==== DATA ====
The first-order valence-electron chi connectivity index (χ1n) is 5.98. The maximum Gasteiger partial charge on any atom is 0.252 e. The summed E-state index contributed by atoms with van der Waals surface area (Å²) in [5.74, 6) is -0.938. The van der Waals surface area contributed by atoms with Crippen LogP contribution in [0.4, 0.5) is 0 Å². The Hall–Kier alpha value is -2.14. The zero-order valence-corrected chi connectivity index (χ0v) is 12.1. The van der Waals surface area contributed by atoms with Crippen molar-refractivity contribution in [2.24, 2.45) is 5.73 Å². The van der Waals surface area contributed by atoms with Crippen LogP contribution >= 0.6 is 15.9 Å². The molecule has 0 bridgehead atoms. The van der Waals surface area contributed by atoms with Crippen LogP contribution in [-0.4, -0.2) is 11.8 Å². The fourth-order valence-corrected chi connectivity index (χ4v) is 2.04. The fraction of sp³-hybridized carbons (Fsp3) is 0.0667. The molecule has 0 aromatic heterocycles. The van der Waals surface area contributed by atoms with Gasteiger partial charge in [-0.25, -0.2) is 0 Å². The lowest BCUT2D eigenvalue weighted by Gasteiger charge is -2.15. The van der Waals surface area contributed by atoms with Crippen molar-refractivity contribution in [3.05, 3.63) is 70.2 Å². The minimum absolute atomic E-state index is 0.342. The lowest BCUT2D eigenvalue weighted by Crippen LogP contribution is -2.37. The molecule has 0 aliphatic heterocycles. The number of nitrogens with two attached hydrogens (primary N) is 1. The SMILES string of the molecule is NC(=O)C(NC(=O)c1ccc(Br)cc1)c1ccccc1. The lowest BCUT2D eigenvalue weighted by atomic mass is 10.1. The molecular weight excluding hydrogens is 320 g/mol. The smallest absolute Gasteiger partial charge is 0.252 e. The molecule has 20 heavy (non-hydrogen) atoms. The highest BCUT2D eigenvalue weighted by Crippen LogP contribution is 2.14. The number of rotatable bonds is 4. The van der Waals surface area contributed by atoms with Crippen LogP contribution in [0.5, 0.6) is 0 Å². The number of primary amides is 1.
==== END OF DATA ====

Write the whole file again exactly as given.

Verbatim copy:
The first-order valence-electron chi connectivity index (χ1n) is 5.98. The maximum Gasteiger partial charge on any atom is 0.252 e. The summed E-state index contributed by atoms with van der Waals surface area (Å²) in [5.74, 6) is -0.938. The van der Waals surface area contributed by atoms with Crippen LogP contribution in [0.4, 0.5) is 0 Å². The Hall–Kier alpha value is -2.14. The zero-order valence-corrected chi connectivity index (χ0v) is 12.1. The van der Waals surface area contributed by atoms with Crippen molar-refractivity contribution in [2.24, 2.45) is 5.73 Å². The van der Waals surface area contributed by atoms with Crippen LogP contribution >= 0.6 is 15.9 Å². The molecule has 0 bridgehead atoms. The van der Waals surface area contributed by atoms with Crippen LogP contribution in [-0.4, -0.2) is 11.8 Å². The fourth-order valence-corrected chi connectivity index (χ4v) is 2.04. The fraction of sp³-hybridized carbons (Fsp3) is 0.0667. The molecule has 0 aromatic heterocycles. The van der Waals surface area contributed by atoms with Gasteiger partial charge in [-0.25, -0.2) is 0 Å². The lowest BCUT2D eigenvalue weighted by Gasteiger charge is -2.15. The van der Waals surface area contributed by atoms with Crippen molar-refractivity contribution in [3.05, 3.63) is 70.2 Å². The minimum absolute atomic E-state index is 0.342. The lowest BCUT2D eigenvalue weighted by Crippen LogP contribution is -2.37. The molecule has 0 aliphatic heterocycles. The number of nitrogens with two attached hydrogens (primary N) is 1. The SMILES string of the molecule is NC(=O)C(NC(=O)c1ccc(Br)cc1)c1ccccc1. The lowest BCUT2D eigenvalue weighted by atomic mass is 10.1. The molecular weight excluding hydrogens is 320 g/mol. The smallest absolute Gasteiger partial charge is 0.252 e. The molecule has 20 heavy (non-hydrogen) atoms. The highest BCUT2D eigenvalue weighted by Crippen LogP contribution is 2.14. The number of rotatable bonds is 4. The van der Waals surface area contributed by atoms with Crippen LogP contribution in [0.5, 0.6) is 0 Å². The number of primary amides is 1.